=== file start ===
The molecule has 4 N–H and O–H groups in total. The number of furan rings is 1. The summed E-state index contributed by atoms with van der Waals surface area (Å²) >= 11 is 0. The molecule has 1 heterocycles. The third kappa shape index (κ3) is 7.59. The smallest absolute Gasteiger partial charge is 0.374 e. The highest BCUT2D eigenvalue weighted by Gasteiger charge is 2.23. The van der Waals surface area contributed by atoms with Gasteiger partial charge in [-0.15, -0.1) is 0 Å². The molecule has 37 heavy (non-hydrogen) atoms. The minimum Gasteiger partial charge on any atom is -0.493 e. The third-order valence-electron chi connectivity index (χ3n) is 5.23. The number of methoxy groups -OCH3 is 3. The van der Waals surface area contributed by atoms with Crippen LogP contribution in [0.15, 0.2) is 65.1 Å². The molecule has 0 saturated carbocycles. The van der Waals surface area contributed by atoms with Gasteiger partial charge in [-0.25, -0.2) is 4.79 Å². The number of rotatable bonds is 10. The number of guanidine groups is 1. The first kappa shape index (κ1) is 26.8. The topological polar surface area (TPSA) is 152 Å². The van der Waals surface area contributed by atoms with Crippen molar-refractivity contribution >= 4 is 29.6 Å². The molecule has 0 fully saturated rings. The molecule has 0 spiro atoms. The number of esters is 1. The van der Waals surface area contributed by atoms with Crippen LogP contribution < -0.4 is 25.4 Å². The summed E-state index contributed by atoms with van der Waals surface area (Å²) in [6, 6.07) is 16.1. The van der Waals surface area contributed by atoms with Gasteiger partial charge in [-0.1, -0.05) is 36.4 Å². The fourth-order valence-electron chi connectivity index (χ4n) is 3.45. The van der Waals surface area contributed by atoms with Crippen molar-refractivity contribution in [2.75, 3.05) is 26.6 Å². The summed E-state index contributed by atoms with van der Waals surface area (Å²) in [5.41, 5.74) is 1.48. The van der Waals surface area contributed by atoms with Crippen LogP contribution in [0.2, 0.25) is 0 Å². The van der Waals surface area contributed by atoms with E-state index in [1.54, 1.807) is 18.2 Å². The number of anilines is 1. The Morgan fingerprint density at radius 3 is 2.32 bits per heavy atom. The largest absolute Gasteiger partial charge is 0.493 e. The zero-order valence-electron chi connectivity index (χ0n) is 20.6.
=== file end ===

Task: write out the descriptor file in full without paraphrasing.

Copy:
The molecule has 4 N–H and O–H groups in total. The number of furan rings is 1. The summed E-state index contributed by atoms with van der Waals surface area (Å²) >= 11 is 0. The molecule has 1 heterocycles. The third kappa shape index (κ3) is 7.59. The smallest absolute Gasteiger partial charge is 0.374 e. The highest BCUT2D eigenvalue weighted by Gasteiger charge is 2.23. The van der Waals surface area contributed by atoms with Gasteiger partial charge in [-0.15, -0.1) is 0 Å². The molecule has 37 heavy (non-hydrogen) atoms. The minimum Gasteiger partial charge on any atom is -0.493 e. The third-order valence-electron chi connectivity index (χ3n) is 5.23. The number of methoxy groups -OCH3 is 3. The van der Waals surface area contributed by atoms with Crippen LogP contribution in [0.15, 0.2) is 65.1 Å². The molecule has 0 saturated carbocycles. The van der Waals surface area contributed by atoms with Gasteiger partial charge in [-0.25, -0.2) is 4.79 Å². The number of rotatable bonds is 10. The number of guanidine groups is 1. The first kappa shape index (κ1) is 26.8. The topological polar surface area (TPSA) is 152 Å². The van der Waals surface area contributed by atoms with Crippen molar-refractivity contribution >= 4 is 29.6 Å². The molecule has 0 fully saturated rings. The molecule has 0 spiro atoms. The number of esters is 1. The van der Waals surface area contributed by atoms with Crippen LogP contribution < -0.4 is 25.4 Å². The summed E-state index contributed by atoms with van der Waals surface area (Å²) in [6, 6.07) is 16.1. The van der Waals surface area contributed by atoms with Gasteiger partial charge in [-0.1, -0.05) is 36.4 Å². The fourth-order valence-electron chi connectivity index (χ4n) is 3.45. The van der Waals surface area contributed by atoms with Crippen molar-refractivity contribution in [2.75, 3.05) is 26.6 Å². The summed E-state index contributed by atoms with van der Waals surface area (Å²) in [5.41, 5.74) is 1.48. The van der Waals surface area contributed by atoms with Crippen LogP contribution in [0.2, 0.25) is 0 Å². The van der Waals surface area contributed by atoms with E-state index in [1.54, 1.807) is 18.2 Å². The number of anilines is 1. The Morgan fingerprint density at radius 3 is 2.32 bits per heavy atom. The largest absolute Gasteiger partial charge is 0.493 e. The zero-order valence-electron chi connectivity index (χ0n) is 20.6.